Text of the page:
BLOG

Today’s Deep Space Extra, Wednesday, August 12, 2015

August 12th, 2015

Today’s Deep Space Extra offers the latest reporting and commentary on space related activities from across the globe. Texas Congressman Brian Babin, chair of the U.S. House Science Space Subcommittee, urges a strong NASA focus on human exploration and aeronautics. Astronomers ponder a future destination for NASA’s New Horizons spacecraft. Prospective asteroid miners offer optimistic outlook for extracting water, platinum. Small super massive black hole discovered. Comet 67P erupts before Rosetta spacecraft cameras as the comet makes its closest approach to the sun. Tips on Perseid viewing during meteor shower’s peak. Startup virtual reality company envisions crowd sourced scenes of Earth from the International Space Station. Congressional watchdogs urge caution as U.S. Air Force assesses new commercial launch services for national security missions. The challenges of contemporary space echo those of early aviation, according to op-ed assessment. Japanese entrepreneur eager to clear Earth orbit of manmade junk. NASA envisions small satellite launch services contracts by end of September.

Human Deep Space Exploration

Q&A with U.S. Rep. Brian Babin (R-Texas), Chairman of the House Science Space Subcommittee

Space News (8/11): The chair of the U.S. House policy making panel for civil space, Texas congressman Brian Babin, would prefer that NASA focus on human exploration and aeronautics as it moves ahead. Babin, whose Texas congressional district includes NASA’s Johnson Space Center, acknowledges that it may be necessary to control space costs by consolidating NASA field centers. With regard to NASA’s Commercial Crew Program, Babin has not decided whether the agency should continue to foster spacecraft development by two contractors or down select to one. A dentist, Babin is serving in his first term.

Unmanned Deep Space Exploration

Scientists plan for New Horizons probe’s second act

Spaceflightnow.com (8/11): Scientists are pondering two Kuiper Belt objects as the next destination for NASA’s New Horizons mission. The spacecraft carried out the first flyby of distant Pluto on July 14. NASA will decide which of the two to maneuver New Horizons to by the end of August, said mission principal investigator Alan Stern. Both 2014 MU69 and 2014 PN70 were discovered using the Hubble Space Telescope in 2014. They lurk about four billion miles from the Earth.

Asteroid mining may be a reality by 2025

Space.com (8/11): Entrepreneurial Planetary Resources believes it is not all that far away from mining asteroids for frozen water that can be converted into rocket propellants. Next up in the resource seeking will be valuable platinum metals embedded in asteroids.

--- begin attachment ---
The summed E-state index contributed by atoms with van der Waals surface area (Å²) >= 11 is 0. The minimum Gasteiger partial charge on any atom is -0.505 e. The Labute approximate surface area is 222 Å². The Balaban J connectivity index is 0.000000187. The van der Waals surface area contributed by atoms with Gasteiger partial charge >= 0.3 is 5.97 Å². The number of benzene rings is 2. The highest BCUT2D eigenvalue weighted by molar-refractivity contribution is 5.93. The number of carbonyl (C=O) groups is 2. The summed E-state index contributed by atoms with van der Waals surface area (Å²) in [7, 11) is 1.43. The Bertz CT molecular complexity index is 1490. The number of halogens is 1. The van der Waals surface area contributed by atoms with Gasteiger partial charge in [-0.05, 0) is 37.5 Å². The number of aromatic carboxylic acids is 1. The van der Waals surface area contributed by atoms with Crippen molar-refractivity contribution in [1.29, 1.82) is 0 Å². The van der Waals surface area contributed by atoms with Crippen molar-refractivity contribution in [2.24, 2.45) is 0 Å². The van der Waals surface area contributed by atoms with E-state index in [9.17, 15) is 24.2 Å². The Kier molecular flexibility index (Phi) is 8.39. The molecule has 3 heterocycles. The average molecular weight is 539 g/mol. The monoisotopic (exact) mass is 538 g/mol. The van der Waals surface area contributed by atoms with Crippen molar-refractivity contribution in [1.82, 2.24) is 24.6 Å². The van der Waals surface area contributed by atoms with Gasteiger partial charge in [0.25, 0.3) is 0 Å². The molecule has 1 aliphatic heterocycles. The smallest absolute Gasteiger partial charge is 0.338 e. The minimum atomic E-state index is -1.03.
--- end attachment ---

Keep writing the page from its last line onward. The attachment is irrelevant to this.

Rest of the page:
Astronomers find a teeny-tiny super massive black hole

Washington Post (8/11): Astronomers identify a half typical sized black hole at the center of a small galaxy 340 million light years away. The discovery should help experts understand what growing star systems were like in an earlier epoch of the universe. The discovery was reported in the Astrophysical Journal Letters.

Rosetta gets ringside seat to smelly comet outburst

Spaceflightnow.com (8/11): The European Space Agency’s Rosetta mission has captured photographs of a bright jet erupting from the Comet 67P/Churyumov-Gerasimenko. The comet will make its closest approach to the sun on Thursday. Rosetta rendezvoused with Comet 67P in August 2014 to study the object as it looped around the sun. The blast was so explosive flight controllers backed the Rosetta orbiter away from the comet to avoid damage to the spacecraft.

Infographic: Seeing the Perseid meteor shower

Los Angeles Times (8/12): Late Wednesday through Thursday’s pre-dawn offer the best opportunities to see the annual Perseid meteor shower. The darkness afforded by the new moon will help to make the shower visible.

Low Earth Orbit

We may soon be looking at Earth through virtual reality goggles

Discovery.com (8/11): Start up SpaceVR is seeking crowd sourcing to back the launching of a 360 degree camera placed aboard the International Space Station that would transmit images to those on Earth wearing virtual reality glasses. The camera would reside in the station’s Cupola observation deck.

Commercial to Low Earth Orbit

GAO: Air Force needs incremental approach to launch services acquisition

Spacepolicyonline.com (8/11): The U.S. General Accountability Office on Tuesday urged the U.S. Air Force to pursue a cautious approach in its future procurements of launch services for national security payloads. United Launch Alliance, the incumbent Evolved Expendable Launch Vehicle contractor under a cost reimbursement contract, now faces a challenge from SpaceX. Future agreements may be fixed price.

Space shouldn’t be hard

Space News (8/11): Achieving success with space flight involves challenges similar to those facing early aviation, according to an op-ed from aerospace engineer Kevin Cheberenchick, who sizes up the June 28 SpaceX Falcon 9 launch failure.

Former finance wonk wants to (literally) clean up in space

Space News (8/11): Japan’s Nobu Okada envisions ridding Earth orbital space of manmade debris through his Singapore based company, Astroscale. Okada has worked for Japan’s Ministry of Finance, BainCapital and the New York based management consulting company McKinsey & Co. His space inspiration comes from Mamoru Mori, Japan’s first astronaut.

NASA Cubesat launch contract expected by September

Space News (8/11): NASA anticipates the award of contracts for the dedicated launching of small satellites by the end of September. The contracts anticipated will include NASA’s Educational Launch of Nanosatellites program and the CubeSat Launch Initiative. The timeline was presented in Logan, Utah to those attending the Small Satellite Conference.

Leave a Reply

You must be logged in to post a comment.

-->